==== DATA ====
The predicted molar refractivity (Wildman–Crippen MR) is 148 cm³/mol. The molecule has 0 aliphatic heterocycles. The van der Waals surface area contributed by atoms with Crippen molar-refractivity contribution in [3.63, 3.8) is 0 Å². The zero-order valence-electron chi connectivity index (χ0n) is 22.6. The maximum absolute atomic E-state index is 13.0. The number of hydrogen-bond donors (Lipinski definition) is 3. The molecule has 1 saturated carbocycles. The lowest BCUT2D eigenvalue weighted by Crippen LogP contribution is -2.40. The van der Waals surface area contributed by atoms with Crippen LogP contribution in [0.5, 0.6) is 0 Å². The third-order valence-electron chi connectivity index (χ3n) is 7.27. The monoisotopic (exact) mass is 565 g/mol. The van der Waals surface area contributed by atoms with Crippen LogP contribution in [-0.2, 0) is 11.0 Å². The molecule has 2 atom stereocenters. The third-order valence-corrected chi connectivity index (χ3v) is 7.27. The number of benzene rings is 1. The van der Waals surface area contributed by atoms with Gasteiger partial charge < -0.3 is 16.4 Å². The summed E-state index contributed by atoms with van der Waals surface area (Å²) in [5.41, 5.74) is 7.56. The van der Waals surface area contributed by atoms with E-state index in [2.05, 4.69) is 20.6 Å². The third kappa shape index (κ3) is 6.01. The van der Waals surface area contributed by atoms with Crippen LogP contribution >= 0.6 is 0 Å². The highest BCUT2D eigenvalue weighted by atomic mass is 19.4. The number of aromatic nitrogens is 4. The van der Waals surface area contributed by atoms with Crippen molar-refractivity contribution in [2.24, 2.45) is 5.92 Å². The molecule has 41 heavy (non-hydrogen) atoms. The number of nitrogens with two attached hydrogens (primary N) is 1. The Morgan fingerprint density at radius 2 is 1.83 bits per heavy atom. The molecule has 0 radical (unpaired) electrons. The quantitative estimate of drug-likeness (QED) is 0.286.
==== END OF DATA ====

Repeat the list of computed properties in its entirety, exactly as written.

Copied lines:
The predicted molar refractivity (Wildman–Crippen MR) is 148 cm³/mol. The molecule has 0 aliphatic heterocycles. The van der Waals surface area contributed by atoms with Crippen molar-refractivity contribution in [3.63, 3.8) is 0 Å². The zero-order valence-electron chi connectivity index (χ0n) is 22.6. The maximum absolute atomic E-state index is 13.0. The number of hydrogen-bond donors (Lipinski definition) is 3. The molecule has 1 saturated carbocycles. The lowest BCUT2D eigenvalue weighted by Crippen LogP contribution is -2.40. The van der Waals surface area contributed by atoms with Crippen LogP contribution in [0.5, 0.6) is 0 Å². The third-order valence-electron chi connectivity index (χ3n) is 7.27. The monoisotopic (exact) mass is 565 g/mol. The van der Waals surface area contributed by atoms with Crippen LogP contribution in [-0.2, 0) is 11.0 Å². The molecule has 2 atom stereocenters. The third-order valence-corrected chi connectivity index (χ3v) is 7.27. The number of benzene rings is 1. The van der Waals surface area contributed by atoms with Gasteiger partial charge < -0.3 is 16.4 Å². The summed E-state index contributed by atoms with van der Waals surface area (Å²) in [5.41, 5.74) is 7.56. The van der Waals surface area contributed by atoms with E-state index in [2.05, 4.69) is 20.6 Å². The third kappa shape index (κ3) is 6.01. The van der Waals surface area contributed by atoms with Crippen LogP contribution >= 0.6 is 0 Å². The highest BCUT2D eigenvalue weighted by atomic mass is 19.4. The number of aromatic nitrogens is 4. The van der Waals surface area contributed by atoms with Crippen molar-refractivity contribution in [2.24, 2.45) is 5.92 Å². The molecule has 41 heavy (non-hydrogen) atoms. The number of nitrogens with two attached hydrogens (primary N) is 1. The Morgan fingerprint density at radius 2 is 1.83 bits per heavy atom. The molecule has 0 radical (unpaired) electrons. The quantitative estimate of drug-likeness (QED) is 0.286.